September is International Strategic Thinking Month and for an aging senior who was recently diagnosed with Alzheimer’s, there could be a wide range of activities, games, and other fun things that may actually be beneficial to them as well. While it is certainly important to discuss the prospect of some type of home care for the future as early as possible, there are other things a senior can be doing right now that may improve their life and their quality of it in the years ahead.
Make no mistake, some research studies are showing that mental stimulation early on — shortly after diagnosis — could help slow down the progression of memory loss (Fisher Center for Alzheimer’s Research Foundation).
Now, what are some fun things that an elderly person could do that may actually help strengthen their mind, slow down memory loss, and maybe lead to a higher quality of life four, five, or even eight or 10 years from now?
Let’s look at a few and get home care services to help your seniors with them.
1. The crossword puzzle.
Millions of people love the crossword puzzle. They have been doing these games for decades. It can take a bit of time to get used to the rhythm and flow of how to play, how to read the clues, and become better at it, but this is a great activity that helps strengthen the brain.
The brain is a muscle and like any other muscle in the body, the more you use it, the more you exercise it, the stronger it can become. That doesn’t mean this is going to stop memory loss, but it can help strengthen neural connections for a while.
2. Put puzzles together.
Whether it’s a 500 piece puzzle, a 1,000 piece puzzle, an ‘impossible’ puzzle, or something else, puzzles require a person to use their brain in ways they might not normally do. You have to look at shapes, colors, patterns, and so much more to try and figure out how everything goes together properly.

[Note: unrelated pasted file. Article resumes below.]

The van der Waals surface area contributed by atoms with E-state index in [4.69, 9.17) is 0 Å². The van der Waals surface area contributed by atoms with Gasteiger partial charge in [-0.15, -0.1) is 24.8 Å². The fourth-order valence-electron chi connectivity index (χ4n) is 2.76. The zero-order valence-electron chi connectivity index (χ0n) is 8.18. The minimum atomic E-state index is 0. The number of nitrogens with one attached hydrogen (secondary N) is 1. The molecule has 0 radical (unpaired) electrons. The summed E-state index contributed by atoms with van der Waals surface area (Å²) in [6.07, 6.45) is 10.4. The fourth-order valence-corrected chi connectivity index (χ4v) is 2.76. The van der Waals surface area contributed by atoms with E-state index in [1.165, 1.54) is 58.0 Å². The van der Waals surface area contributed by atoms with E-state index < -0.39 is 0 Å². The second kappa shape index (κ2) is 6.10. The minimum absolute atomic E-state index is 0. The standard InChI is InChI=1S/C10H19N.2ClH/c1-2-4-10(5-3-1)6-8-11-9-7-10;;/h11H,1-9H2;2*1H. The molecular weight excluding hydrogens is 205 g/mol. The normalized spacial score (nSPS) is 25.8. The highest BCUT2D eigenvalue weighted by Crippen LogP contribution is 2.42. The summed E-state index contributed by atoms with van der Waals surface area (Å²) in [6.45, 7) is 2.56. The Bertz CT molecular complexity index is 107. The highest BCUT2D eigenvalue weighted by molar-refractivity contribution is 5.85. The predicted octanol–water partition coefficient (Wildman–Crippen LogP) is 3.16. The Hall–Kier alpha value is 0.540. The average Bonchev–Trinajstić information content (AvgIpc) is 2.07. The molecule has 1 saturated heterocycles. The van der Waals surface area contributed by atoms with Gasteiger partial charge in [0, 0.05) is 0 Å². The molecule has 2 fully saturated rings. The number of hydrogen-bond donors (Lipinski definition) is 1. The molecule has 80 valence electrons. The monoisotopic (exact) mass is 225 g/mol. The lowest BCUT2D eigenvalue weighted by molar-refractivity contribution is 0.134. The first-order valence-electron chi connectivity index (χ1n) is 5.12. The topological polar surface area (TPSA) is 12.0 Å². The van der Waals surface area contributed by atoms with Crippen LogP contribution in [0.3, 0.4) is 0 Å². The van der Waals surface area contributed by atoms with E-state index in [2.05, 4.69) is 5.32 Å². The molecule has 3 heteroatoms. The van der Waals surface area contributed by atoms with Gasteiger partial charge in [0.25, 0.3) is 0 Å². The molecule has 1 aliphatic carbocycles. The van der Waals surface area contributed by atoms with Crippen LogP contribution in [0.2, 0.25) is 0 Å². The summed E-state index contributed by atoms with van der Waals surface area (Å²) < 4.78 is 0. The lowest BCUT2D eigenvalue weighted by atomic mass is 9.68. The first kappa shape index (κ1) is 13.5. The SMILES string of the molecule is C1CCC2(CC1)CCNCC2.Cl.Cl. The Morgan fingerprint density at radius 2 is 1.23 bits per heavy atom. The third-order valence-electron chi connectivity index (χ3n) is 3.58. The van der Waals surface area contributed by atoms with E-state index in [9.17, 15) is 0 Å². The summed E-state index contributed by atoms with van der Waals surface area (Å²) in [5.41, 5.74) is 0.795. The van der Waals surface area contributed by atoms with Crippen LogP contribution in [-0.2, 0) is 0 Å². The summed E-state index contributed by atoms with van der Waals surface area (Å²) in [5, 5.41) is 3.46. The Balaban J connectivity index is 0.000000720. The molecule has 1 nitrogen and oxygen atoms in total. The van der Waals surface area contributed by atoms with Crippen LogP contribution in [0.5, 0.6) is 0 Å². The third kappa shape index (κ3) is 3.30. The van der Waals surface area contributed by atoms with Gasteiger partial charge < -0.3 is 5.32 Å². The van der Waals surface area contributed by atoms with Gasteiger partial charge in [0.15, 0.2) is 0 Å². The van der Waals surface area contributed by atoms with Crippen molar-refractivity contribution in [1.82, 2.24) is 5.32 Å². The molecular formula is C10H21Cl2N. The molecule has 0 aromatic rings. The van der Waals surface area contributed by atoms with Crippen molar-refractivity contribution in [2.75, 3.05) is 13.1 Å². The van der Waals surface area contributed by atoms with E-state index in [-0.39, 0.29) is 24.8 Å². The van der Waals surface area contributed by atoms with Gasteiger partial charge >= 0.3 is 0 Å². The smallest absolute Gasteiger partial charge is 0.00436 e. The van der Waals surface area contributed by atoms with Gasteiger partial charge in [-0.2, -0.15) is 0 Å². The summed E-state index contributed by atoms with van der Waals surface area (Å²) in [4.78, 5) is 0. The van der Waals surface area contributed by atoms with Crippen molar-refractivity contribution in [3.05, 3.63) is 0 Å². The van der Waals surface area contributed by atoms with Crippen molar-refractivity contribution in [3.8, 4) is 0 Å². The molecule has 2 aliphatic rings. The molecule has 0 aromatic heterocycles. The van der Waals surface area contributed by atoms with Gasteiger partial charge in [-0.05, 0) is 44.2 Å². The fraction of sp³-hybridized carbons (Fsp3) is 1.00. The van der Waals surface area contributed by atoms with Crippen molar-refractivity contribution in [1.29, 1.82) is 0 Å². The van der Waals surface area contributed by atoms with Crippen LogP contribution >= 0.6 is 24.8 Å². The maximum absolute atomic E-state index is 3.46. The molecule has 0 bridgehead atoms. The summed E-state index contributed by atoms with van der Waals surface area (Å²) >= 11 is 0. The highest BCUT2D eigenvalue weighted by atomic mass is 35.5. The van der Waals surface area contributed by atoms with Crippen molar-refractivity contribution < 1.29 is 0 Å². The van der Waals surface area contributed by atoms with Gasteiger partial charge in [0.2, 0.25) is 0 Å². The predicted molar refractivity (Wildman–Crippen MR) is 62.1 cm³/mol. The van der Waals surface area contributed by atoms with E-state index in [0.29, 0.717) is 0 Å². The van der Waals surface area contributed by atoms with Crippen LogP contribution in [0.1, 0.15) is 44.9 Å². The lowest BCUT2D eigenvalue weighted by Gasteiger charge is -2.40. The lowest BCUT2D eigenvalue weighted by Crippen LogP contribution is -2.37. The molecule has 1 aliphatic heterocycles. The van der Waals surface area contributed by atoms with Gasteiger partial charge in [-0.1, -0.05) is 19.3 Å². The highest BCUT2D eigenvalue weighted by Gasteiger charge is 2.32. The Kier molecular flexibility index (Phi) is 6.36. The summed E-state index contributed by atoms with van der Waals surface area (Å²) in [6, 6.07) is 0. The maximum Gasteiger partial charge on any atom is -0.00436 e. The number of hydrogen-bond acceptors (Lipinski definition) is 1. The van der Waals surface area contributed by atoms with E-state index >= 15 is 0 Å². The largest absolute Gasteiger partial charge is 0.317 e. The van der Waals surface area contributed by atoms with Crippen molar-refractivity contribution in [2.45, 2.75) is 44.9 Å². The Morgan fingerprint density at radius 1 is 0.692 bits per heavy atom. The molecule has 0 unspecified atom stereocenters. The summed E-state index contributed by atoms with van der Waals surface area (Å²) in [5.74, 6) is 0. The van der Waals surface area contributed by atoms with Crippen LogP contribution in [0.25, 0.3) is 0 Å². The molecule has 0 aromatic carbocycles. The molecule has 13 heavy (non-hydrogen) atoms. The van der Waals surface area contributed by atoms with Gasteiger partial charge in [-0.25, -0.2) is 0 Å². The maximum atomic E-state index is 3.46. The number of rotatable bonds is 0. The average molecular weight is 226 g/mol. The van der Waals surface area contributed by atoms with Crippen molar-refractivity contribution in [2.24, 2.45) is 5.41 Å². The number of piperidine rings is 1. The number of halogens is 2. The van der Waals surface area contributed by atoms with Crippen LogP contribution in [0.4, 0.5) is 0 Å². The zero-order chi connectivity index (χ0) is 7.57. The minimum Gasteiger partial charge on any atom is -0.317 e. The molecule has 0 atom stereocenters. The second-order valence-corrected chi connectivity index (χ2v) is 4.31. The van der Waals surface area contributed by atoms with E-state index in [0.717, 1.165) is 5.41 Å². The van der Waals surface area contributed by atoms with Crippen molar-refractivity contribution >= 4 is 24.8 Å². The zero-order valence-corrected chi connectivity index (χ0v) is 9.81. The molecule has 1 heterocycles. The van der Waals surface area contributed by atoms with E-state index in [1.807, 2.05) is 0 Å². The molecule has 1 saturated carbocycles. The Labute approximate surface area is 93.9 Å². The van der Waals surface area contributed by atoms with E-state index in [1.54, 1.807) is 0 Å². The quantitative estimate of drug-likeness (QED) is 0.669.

It can be a wonderfully enjoyable activity for millions of people, though it may not be as popular as it once was.
3. Strategic games.
Chess, checkers, or even concentration are all games that demand a person strategize, use their memory, and think ahead. If the senior has never played any of these types of games or hasn’t done so in a long time, it’s never too late to learn.
Writing down one’s thoughts, memories, and experiences in a journal can be a powerful mental activity for aging seniors, including those with Alzheimer’s. It could even provide a secondary benefit.
Imagine that aging person, a couple of years from now, struggling to remember how things were just a couple of years ago. They can look through that journal and read their thoughts. Then, they would be connecting those neural networks once again, providing another layer of stimulation.
5. Reading together with a home care aide.
Reading is a wonderful activity that really taps into a vast network of neural connections. You have to use your imagination, especially for fiction or creative nonfiction stories. If the senior reads with a home care aide, you or somebody else they care about, it can be a wonderfully comfortable activity that strengthens those relationship bonds, too.